Sunday, 27 December 2015

The Genius Famine in the arts

The 'genius famine' in art and music has been just as damaging as has the decline of genius in science and technology; and has contibuted to the alienation and demotivation characteristic of modernity. 

The 'last geniuses' in these fields - such as Picasso and Duchamp, Schoenberg and Stravinsky - left their subject in chaos (they were, in effect, 'evil geniuses').

In the century since, there have not been further geniuses of equivalent stature (or at least, not recognized geniuses) to re-order and re-energize these subjects; and who could re-connect them with the mass of non-expert people in Western societies. 

Thus art and music have declined into being either mass entertainment (commercial illustration, pop music); or at their hiighest status levels into elite professional subjects - sustained by subsidies from state bureacracies, and where the 'audiences' (such as they are, which is tiny) are critics, academicians and academics - plus financial speculators in the case of the Fine Arts.

Although this situation is dire, it is exactly the kind of impasse which a real genius - but only a genius - can see the way-out from.

The fact that we have remained stuck in this cul-de-sac for four generations is itself strong evidence for the reality of the genius famine.   

Note: The publication of my most recent book The Genius Famine (co-written with Ed Dutton) approaches in about one month -


Hawk Spitui said...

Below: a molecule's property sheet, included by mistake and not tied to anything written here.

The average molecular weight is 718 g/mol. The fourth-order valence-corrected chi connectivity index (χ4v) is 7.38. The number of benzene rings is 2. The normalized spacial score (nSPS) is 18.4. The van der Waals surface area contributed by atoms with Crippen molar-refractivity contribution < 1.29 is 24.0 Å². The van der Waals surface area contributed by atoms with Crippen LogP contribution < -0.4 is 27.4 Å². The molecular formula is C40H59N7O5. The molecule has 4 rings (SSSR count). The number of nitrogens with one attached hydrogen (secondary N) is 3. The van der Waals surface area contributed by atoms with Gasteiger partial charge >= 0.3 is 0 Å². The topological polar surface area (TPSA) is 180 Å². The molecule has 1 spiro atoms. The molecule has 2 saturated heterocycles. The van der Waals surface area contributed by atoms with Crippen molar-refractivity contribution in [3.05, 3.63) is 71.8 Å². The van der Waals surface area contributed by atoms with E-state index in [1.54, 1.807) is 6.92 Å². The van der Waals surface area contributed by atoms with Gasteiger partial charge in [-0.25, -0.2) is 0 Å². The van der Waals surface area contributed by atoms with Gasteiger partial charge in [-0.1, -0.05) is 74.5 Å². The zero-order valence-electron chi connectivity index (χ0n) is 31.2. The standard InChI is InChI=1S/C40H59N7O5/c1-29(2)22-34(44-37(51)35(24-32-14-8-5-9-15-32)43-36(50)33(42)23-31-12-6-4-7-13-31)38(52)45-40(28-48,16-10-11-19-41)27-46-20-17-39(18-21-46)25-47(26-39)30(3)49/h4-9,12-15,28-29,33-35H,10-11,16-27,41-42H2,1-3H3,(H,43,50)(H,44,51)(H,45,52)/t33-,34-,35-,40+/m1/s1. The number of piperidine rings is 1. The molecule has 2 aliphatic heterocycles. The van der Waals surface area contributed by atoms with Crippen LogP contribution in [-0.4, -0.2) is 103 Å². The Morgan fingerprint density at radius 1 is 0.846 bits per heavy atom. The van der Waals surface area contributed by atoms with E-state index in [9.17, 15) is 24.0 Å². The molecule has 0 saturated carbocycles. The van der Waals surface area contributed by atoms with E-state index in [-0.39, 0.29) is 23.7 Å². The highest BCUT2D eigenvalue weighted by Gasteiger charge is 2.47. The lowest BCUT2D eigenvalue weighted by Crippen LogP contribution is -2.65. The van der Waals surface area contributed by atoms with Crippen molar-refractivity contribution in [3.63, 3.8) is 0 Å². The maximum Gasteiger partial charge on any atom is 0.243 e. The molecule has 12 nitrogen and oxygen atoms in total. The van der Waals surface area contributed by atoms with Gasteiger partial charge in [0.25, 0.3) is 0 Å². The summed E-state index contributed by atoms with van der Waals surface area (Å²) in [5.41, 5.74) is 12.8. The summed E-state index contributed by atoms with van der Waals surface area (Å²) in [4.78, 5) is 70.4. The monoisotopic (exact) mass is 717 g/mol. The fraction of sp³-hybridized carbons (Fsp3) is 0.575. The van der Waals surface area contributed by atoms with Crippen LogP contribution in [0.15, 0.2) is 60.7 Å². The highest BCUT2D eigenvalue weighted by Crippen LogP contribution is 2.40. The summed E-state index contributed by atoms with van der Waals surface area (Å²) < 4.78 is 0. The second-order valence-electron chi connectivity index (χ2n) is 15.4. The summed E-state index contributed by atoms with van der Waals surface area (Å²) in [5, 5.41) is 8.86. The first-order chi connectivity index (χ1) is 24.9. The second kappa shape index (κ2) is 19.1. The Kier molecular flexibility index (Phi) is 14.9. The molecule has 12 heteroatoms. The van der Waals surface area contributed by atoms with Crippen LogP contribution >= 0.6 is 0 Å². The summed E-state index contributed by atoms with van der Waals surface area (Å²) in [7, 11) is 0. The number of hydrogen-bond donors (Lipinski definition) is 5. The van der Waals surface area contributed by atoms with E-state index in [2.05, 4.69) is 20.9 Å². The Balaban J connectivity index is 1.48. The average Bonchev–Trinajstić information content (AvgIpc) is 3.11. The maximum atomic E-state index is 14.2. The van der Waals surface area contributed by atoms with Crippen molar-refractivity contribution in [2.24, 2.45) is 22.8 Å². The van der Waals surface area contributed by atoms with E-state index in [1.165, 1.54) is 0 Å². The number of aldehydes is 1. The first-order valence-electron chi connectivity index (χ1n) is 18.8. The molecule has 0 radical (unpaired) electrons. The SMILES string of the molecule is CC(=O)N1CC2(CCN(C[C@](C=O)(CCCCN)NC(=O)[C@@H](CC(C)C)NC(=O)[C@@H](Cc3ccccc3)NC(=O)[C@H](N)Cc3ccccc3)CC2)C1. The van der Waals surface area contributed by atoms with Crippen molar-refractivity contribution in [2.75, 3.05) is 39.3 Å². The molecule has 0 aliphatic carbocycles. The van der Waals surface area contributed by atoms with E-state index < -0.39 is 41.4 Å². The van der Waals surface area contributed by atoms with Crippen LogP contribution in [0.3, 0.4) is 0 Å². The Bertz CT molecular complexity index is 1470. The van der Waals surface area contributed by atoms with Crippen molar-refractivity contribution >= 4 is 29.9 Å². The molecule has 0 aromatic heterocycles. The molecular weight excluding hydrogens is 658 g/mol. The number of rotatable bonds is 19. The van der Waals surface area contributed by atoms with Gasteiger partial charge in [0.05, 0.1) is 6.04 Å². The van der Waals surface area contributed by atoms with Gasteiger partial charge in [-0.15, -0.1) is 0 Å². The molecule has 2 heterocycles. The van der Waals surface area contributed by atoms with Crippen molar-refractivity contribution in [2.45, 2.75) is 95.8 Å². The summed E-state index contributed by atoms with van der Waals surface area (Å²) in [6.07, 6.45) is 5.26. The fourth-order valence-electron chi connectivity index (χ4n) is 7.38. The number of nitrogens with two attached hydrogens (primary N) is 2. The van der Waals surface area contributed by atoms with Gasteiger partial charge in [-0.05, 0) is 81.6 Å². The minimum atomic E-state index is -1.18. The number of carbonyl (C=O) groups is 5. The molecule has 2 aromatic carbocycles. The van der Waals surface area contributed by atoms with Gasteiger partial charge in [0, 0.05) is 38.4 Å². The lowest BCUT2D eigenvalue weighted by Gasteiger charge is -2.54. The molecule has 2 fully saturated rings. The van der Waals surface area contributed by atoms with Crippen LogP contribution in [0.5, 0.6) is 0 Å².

I suspect that's because these days artists of genius caliber are attracted to pop forms for financial reasons. These days the masses have the dollars to make being a popular entertainer very lucrative indeed. Prior to the 20th century the primary source of income for a professional musician would be in the employ of a church or a wealthy patron. While popular music had it's audience, realistically being a street singer or a vaudeville act really didn't pay very well. You notice that the rise of pop music corresponded with the development of media enabling wide distribution. The financial incentives for artists have changed drastically.

JP said...

Mass entertainment hasn't had geniuses for a long time, and at this point, is lacking even people with an ordinary level of competence. To some degree this is because their primary mission is no longer entertainment, but the promotion of various political agendas and the exaltation of "victim" groups.

Hawk Spitui said...

It may be premature to pass judgement on current artists. You might want to consider that artists such as Bach and Shakespeare, while moderately successful in their own time, were largely forgotten after their deaths, and didn't achieve their current status until a few centuries later. As they say, truth is the daughter of time.

Bruce Charlton said...

@HP - Leaving aside the living, the decline in genius is not subtle if you compare the number, proportion, status and quality of geniuses between now and a century, or 150 years, ago. There don't seem to be any counter-examples - i.e. fields in which the number/ proportion of geniuses has increased.

GFC said...

Bruce - a propos of Schoenberg and evil artistic geniuses destroying their own arts, I recommend Dr. Faustus by Thomas Mann. The protagonist is such a figure, a composer, and his music was loosely based on Schoenberg's atonal work. It's a great psychological portrait of such a twisted genius, and a convincing characterization of the kind of man who chooses damnation.

Bruce Charlton said...

@GFC - Yes, I know the book. I liked parts of it and found it generally memorable, but found the English translation by Lowe-Porter a bit unsympathetic. I am actually planning to re-read it soon, in the new translation by Woods (I was hoping to get it for Christmas... so I'll have to treat myself). There was a movie of it in German, which I would like to have seen (assuming there were subtitles) - but it seems to be unavailable expect for a ridiculous price.